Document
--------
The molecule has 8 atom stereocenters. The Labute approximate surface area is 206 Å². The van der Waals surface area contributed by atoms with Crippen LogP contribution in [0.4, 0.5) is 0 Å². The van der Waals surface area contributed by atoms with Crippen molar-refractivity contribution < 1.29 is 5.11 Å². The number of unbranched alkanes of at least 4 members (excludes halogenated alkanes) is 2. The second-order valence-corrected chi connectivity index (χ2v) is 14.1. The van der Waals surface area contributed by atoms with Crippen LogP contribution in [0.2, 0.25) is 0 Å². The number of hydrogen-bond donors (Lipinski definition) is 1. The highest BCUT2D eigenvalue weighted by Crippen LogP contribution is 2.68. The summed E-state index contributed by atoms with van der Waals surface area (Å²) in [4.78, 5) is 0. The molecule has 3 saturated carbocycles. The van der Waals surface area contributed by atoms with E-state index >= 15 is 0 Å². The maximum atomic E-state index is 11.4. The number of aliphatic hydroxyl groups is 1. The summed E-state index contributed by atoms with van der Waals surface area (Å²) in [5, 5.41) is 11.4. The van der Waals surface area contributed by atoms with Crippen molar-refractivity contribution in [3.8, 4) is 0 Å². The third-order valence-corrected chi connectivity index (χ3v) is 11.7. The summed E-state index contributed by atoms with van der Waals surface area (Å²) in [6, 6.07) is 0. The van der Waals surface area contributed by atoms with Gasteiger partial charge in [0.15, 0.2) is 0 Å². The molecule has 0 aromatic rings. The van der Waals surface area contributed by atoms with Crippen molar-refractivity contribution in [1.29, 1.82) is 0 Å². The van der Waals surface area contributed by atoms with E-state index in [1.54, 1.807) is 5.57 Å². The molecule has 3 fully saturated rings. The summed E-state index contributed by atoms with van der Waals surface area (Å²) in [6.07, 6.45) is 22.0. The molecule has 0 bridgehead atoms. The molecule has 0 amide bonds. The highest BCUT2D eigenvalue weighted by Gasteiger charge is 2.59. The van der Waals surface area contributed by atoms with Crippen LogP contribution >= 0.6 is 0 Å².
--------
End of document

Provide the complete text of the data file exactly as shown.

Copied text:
The molecule has 8 atom stereocenters. The Labute approximate surface area is 206 Å². The van der Waals surface area contributed by atoms with Crippen LogP contribution in [0.4, 0.5) is 0 Å². The van der Waals surface area contributed by atoms with Crippen molar-refractivity contribution < 1.29 is 5.11 Å². The number of unbranched alkanes of at least 4 members (excludes halogenated alkanes) is 2. The second-order valence-corrected chi connectivity index (χ2v) is 14.1. The van der Waals surface area contributed by atoms with Crippen LogP contribution in [0.2, 0.25) is 0 Å². The number of hydrogen-bond donors (Lipinski definition) is 1. The highest BCUT2D eigenvalue weighted by Crippen LogP contribution is 2.68. The summed E-state index contributed by atoms with van der Waals surface area (Å²) in [4.78, 5) is 0. The molecule has 3 saturated carbocycles. The van der Waals surface area contributed by atoms with E-state index >= 15 is 0 Å². The maximum atomic E-state index is 11.4. The number of aliphatic hydroxyl groups is 1. The summed E-state index contributed by atoms with van der Waals surface area (Å²) in [5, 5.41) is 11.4. The van der Waals surface area contributed by atoms with Crippen molar-refractivity contribution in [3.8, 4) is 0 Å². The third-order valence-corrected chi connectivity index (χ3v) is 11.7. The summed E-state index contributed by atoms with van der Waals surface area (Å²) in [6, 6.07) is 0. The van der Waals surface area contributed by atoms with Gasteiger partial charge in [0.15, 0.2) is 0 Å². The molecule has 0 aromatic rings. The van der Waals surface area contributed by atoms with Crippen molar-refractivity contribution in [1.29, 1.82) is 0 Å². The van der Waals surface area contributed by atoms with E-state index in [1.54, 1.807) is 5.57 Å². The molecule has 3 fully saturated rings. The summed E-state index contributed by atoms with van der Waals surface area (Å²) in [6.07, 6.45) is 22.0. The molecule has 0 bridgehead atoms. The molecule has 0 amide bonds. The highest BCUT2D eigenvalue weighted by Gasteiger charge is 2.59. The van der Waals surface area contributed by atoms with Crippen LogP contribution >= 0.6 is 0 Å².